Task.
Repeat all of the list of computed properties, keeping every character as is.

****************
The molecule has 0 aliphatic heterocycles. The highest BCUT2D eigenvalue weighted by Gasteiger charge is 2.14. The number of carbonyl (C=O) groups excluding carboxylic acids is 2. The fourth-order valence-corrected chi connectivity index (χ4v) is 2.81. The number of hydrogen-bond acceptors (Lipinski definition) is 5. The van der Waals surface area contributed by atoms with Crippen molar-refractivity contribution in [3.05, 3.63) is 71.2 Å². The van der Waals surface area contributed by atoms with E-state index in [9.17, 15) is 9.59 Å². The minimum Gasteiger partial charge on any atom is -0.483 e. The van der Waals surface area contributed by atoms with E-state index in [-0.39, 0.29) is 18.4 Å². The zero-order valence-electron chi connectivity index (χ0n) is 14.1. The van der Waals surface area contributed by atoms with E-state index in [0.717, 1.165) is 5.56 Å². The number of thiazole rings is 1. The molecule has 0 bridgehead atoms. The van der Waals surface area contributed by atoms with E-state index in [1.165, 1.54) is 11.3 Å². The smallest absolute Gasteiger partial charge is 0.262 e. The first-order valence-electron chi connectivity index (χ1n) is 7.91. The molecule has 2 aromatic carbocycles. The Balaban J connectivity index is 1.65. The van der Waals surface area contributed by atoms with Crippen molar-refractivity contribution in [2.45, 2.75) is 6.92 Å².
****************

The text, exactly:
The molecule has 0 aliphatic heterocycles. The highest BCUT2D eigenvalue weighted by Gasteiger charge is 2.14. The number of carbonyl (C=O) groups excluding carboxylic acids is 2. The fourth-order valence-corrected chi connectivity index (χ4v) is 2.81. The number of hydrogen-bond acceptors (Lipinski definition) is 5. The van der Waals surface area contributed by atoms with Crippen molar-refractivity contribution in [3.05, 3.63) is 71.2 Å². The van der Waals surface area contributed by atoms with E-state index in [9.17, 15) is 9.59 Å². The minimum Gasteiger partial charge on any atom is -0.483 e. The van der Waals surface area contributed by atoms with E-state index in [-0.39, 0.29) is 18.4 Å². The zero-order valence-electron chi connectivity index (χ0n) is 14.1. The van der Waals surface area contributed by atoms with E-state index in [0.717, 1.165) is 5.56 Å². The number of thiazole rings is 1. The molecule has 0 bridgehead atoms. The van der Waals surface area contributed by atoms with E-state index in [1.165, 1.54) is 11.3 Å². The smallest absolute Gasteiger partial charge is 0.262 e. The first-order valence-electron chi connectivity index (χ1n) is 7.91. The molecule has 2 aromatic carbocycles. The Balaban J connectivity index is 1.65. The van der Waals surface area contributed by atoms with Crippen molar-refractivity contribution in [2.45, 2.75) is 6.92 Å².